MARGUERITE Sonnet No.25
Let those who are in favour with their stars,
Of public honour and proud titles boast,
Whilst I, whom fortune of such triumph bars,
Unlook'd for joy in that I honour most,
Great Princes favourites their fair leaves spread,
But as the marigold at the sun's eye,
And in themselves their pride lies buried,
For at a frown, they in their glory die,
The painful warrior famoused for fight,
After a thousand victories once foiled,
Is from the book of honour razed quite,
And all the best forgot for which he toil'd:
Then happy I, that love and am beloved,
Where I may not remove or be removed.
Note the repetition of the following words, we find-honour,
honour, honour, their stars, their fair leaves, their pride, their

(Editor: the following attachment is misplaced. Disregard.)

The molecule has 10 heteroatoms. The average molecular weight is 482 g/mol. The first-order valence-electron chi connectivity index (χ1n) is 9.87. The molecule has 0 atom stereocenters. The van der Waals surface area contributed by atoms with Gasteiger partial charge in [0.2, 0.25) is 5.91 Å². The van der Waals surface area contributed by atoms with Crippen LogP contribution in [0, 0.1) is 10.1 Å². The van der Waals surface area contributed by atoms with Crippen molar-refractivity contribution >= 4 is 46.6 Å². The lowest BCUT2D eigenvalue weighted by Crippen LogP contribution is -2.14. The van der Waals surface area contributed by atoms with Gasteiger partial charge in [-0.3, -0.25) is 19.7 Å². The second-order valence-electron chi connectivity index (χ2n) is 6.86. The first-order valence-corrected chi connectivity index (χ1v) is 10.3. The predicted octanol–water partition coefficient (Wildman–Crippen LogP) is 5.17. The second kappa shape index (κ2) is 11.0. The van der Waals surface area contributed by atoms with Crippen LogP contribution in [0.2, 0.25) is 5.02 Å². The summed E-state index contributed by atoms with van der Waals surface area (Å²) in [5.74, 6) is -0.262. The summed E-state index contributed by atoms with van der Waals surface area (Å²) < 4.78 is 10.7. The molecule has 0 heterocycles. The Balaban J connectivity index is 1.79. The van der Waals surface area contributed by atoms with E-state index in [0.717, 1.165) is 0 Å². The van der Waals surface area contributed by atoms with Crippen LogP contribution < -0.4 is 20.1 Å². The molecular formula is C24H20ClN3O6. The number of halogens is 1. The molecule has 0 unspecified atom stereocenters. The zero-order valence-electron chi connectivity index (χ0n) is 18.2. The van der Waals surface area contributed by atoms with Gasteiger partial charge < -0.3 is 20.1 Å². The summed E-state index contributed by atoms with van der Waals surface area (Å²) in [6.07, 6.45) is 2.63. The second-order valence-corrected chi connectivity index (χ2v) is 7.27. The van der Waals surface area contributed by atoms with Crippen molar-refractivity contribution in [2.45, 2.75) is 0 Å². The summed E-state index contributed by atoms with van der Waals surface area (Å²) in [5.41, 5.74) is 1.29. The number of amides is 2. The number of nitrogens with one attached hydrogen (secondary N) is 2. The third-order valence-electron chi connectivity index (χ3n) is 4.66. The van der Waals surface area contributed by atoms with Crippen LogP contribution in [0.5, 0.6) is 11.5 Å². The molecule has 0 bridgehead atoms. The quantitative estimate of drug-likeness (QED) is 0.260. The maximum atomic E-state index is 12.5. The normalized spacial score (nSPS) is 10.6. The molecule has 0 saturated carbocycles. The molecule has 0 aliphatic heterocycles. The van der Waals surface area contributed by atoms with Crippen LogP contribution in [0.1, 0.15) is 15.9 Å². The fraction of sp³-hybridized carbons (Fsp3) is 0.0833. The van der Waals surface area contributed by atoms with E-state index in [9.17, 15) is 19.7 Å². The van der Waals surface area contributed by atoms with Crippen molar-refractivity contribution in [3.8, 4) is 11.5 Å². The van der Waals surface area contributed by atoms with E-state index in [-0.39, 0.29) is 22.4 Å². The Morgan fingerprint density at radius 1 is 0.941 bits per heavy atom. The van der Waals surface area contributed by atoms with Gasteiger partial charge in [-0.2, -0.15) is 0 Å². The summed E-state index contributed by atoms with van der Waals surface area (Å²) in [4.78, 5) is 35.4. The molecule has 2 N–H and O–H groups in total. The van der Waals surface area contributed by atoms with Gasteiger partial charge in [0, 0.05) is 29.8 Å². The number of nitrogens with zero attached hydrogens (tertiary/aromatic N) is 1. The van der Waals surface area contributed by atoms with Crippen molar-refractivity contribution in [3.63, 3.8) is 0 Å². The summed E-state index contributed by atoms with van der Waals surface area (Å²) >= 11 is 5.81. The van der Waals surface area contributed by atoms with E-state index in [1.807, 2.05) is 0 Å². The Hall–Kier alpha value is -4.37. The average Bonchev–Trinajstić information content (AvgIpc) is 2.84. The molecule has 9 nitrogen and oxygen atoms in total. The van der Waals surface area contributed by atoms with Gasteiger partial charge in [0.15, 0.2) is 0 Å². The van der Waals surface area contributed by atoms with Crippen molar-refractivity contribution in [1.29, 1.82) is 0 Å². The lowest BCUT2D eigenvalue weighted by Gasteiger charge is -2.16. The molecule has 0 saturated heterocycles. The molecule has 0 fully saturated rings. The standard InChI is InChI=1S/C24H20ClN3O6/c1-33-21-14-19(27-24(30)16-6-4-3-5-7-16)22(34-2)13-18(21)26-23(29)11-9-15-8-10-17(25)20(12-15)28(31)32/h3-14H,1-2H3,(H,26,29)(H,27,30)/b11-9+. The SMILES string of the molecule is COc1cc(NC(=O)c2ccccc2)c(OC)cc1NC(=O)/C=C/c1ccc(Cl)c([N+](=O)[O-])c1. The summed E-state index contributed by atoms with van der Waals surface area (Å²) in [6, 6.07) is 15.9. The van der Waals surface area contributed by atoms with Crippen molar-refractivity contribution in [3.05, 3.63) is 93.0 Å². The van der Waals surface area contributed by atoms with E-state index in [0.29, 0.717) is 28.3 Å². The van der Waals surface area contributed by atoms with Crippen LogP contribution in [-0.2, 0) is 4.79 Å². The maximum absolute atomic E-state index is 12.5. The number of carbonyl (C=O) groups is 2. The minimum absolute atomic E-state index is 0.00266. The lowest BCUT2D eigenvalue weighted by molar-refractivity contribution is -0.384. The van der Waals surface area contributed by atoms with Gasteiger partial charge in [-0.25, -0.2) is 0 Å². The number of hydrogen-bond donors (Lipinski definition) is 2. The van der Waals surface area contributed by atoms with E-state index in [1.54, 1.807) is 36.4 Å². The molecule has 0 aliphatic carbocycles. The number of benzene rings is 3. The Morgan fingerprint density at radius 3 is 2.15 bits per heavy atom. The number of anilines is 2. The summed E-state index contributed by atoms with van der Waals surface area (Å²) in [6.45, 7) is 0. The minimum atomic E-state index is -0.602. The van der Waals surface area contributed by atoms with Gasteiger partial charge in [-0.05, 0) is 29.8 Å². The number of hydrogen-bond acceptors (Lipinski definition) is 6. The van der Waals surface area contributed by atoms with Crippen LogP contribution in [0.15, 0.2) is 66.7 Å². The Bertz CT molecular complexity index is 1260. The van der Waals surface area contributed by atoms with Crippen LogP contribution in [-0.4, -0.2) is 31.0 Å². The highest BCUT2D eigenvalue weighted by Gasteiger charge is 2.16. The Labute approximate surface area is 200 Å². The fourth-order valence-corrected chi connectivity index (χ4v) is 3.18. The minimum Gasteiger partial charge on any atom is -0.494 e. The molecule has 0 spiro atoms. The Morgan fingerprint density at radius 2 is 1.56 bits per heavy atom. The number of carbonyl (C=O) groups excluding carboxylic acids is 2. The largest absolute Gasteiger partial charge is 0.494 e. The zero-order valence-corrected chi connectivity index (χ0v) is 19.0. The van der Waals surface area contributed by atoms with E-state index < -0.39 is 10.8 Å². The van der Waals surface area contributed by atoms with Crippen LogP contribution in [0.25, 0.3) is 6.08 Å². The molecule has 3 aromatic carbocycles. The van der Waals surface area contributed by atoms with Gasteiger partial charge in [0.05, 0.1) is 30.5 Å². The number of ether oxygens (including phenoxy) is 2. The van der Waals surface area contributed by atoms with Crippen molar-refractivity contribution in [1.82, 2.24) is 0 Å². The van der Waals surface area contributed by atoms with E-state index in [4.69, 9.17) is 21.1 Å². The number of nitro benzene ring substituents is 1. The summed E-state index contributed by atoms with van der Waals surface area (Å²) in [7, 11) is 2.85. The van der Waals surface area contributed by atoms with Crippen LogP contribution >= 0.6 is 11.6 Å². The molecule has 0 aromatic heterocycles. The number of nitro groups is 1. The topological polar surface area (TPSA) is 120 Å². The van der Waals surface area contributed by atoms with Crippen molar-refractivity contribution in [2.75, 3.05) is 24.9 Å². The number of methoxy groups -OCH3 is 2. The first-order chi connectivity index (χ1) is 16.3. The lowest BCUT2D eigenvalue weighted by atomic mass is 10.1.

glory (see 91).
1st Line. Persons born under a lucky star.
4th Line. Unlook'd for-unexpected.
6th Line. The marigold-which opens and shuts with the
sun, flowering in the sun and dying in the evening
when the sun has set.
9th Line. Famoused-renowned painful-laborious.
11th Line. Razed-wiped out.
12th Line. All the rest-of his victories.
Here Bacon tells Marguerite that although fortunes favourites
may fall-and fortune has barred him from public honour-he
is assured of her love which is irremovable.